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R. Wilke, U. Greppmaier, A. Harscher, H. Benav, E. Zrenner; Factors Affecting Perceptual Thersholds of Subretinal Electric Stimulation in Blind Volunteers. Invest. Ophthalmol. Vis. Sci. 2010;51(13):2026.
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© ARVO (1962-2015); The Authors (2016-present)
To investigate factors affecting voltage (VT) and charge (QT) thresholds for perception of as part of the Tübingen Subretinal Implant Project.
11 blind volunteers received a subretinal implant consisting of an active light sensitive chip comprising 1500 pixels and an additional, hard-wired 4x4 electrode array, for light-independent experiments. Using this array (TiN electrodes, (50-100µm)2) perceptual thresholds were determined using a staircase procedure. VT for single or multiple electrodes was recorded several days post-implantation while electrodes were driven with constant voltage pulses of variable duration, pulse forms, and repetition frequencies. Respective current was measured, and QT for the first pulse phase calculated.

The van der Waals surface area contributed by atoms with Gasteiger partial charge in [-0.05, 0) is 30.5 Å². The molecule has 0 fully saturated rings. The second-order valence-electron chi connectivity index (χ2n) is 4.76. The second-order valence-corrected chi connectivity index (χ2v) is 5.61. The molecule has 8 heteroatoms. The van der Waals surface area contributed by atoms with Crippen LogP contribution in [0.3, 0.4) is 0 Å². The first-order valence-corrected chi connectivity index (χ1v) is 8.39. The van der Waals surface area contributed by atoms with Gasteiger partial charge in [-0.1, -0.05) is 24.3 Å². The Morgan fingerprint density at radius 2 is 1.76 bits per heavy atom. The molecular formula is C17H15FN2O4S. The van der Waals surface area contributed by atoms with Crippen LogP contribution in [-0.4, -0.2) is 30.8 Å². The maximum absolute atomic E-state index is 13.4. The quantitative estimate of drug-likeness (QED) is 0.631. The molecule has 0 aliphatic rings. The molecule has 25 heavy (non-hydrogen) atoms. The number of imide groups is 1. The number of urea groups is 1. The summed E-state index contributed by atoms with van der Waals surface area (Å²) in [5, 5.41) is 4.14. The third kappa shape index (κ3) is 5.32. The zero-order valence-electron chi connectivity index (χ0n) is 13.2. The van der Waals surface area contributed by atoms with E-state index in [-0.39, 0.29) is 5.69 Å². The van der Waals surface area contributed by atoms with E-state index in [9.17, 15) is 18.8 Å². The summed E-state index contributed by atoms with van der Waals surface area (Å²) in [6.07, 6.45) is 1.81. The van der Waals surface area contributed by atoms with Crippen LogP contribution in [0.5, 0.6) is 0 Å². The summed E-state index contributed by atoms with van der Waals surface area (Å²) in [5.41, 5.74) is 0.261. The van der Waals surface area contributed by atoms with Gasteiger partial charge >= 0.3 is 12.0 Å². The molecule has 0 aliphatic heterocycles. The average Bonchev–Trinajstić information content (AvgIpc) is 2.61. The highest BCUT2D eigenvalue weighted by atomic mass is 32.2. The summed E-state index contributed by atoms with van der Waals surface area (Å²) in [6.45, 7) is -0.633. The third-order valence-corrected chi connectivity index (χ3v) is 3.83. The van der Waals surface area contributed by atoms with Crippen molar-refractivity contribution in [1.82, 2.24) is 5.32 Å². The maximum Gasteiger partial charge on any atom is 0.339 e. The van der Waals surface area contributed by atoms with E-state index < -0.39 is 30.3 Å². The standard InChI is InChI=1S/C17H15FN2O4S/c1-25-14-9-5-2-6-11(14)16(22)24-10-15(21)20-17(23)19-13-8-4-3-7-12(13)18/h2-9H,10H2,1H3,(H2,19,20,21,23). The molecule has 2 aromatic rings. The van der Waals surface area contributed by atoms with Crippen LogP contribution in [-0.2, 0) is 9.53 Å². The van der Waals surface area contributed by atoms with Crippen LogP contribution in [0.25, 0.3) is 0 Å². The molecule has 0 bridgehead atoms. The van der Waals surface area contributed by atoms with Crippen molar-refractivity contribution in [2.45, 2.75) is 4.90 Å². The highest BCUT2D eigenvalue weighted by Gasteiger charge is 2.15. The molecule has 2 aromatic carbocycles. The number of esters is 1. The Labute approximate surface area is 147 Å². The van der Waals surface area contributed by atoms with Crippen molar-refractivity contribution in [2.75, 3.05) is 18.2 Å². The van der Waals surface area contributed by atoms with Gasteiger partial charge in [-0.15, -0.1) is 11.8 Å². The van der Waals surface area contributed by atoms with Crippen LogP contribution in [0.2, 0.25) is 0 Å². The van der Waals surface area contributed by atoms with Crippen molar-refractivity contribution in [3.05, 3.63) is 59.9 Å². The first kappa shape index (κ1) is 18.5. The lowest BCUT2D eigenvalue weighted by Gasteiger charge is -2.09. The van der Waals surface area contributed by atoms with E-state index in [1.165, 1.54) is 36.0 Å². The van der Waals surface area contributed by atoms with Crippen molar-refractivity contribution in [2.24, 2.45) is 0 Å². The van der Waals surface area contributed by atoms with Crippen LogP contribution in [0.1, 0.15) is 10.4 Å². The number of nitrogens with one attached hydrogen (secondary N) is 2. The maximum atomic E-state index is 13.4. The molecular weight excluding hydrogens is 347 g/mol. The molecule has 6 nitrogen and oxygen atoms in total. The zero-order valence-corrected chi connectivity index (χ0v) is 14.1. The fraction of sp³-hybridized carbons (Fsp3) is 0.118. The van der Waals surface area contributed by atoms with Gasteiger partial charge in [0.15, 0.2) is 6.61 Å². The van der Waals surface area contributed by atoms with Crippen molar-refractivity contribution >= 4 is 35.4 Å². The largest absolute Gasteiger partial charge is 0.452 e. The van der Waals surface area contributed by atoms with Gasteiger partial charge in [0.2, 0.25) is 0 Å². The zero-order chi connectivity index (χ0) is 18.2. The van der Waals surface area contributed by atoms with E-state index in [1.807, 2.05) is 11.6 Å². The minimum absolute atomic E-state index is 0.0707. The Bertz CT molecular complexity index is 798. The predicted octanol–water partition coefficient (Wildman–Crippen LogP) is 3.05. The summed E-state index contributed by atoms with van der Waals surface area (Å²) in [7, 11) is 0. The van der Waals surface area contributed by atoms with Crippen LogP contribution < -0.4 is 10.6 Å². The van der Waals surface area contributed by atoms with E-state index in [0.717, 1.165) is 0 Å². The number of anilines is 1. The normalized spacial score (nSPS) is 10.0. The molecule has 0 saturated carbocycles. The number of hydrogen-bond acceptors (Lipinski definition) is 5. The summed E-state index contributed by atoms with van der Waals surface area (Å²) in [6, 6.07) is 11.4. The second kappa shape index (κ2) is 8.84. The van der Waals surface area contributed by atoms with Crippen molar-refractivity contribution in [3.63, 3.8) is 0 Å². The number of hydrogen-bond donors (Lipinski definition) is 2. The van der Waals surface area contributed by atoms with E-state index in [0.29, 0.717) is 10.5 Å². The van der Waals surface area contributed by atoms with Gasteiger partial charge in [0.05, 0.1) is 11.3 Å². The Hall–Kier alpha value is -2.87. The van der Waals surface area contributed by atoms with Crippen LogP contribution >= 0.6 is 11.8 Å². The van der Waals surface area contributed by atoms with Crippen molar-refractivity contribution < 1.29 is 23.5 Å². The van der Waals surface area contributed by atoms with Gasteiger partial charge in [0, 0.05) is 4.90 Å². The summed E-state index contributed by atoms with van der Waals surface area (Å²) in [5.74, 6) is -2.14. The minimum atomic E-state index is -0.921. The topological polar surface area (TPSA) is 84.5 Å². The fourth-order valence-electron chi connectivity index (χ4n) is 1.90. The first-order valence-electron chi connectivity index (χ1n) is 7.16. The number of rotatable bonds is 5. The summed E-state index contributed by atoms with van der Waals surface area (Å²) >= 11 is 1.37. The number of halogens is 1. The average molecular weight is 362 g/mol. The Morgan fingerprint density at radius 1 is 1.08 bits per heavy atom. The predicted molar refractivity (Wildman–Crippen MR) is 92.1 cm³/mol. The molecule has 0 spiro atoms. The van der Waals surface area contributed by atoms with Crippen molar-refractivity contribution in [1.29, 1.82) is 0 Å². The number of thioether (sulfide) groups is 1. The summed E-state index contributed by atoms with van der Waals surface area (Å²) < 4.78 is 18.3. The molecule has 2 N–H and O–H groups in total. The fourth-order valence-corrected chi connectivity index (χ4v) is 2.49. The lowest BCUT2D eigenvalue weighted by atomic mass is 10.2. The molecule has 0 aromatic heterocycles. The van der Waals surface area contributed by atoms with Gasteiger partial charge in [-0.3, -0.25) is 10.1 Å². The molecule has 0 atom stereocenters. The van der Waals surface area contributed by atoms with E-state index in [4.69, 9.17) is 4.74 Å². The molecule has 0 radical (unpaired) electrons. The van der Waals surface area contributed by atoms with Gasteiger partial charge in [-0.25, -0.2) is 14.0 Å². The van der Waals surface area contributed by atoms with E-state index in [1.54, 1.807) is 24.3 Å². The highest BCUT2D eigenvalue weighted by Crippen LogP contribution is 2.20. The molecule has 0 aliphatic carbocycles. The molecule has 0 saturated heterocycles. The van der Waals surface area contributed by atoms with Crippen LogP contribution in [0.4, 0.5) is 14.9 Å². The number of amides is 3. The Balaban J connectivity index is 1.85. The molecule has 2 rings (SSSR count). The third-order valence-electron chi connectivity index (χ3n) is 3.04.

Overall median VT was 1.50V (0%, 90% quantiles: 0.45V, 2.0V; N=1207), respective median QT per electrode 31.7nC (0%, 90% quantiles: 2.1nC, 91.8nC; N=514). Significant differences in mean VT and QT were found between implantees, and all further analyses were performed on a single person level. Factors significantly contributing to variance in intra-individual data were the individual electrode, number of simultaneously activated electrodes, number and frequency of repetitive pulses, duration of single pulses, time after implantation, and pulsform. A multivariate non-linear model was fit to describe these effects (Figure). Higher repetition frequencies lowered VT, but not QT, longer pulse duration decreased VT, but increased QT. The effect of pulse forms (cathodic or anodic first) was found to be a function of a given electrode rather than impacting thresholds in one particular way. Biphasic pulses tended to decrease VT (but not QT).
Various factors affect perceptual thresholds in an interdependent manner. In this study 9 factors were identified and described with this model. Others (ambient light variation, attention) affect performance as well. Including them in the model is still a challenging task in order to render precise pattern of percepts and their variation in blind subjects.
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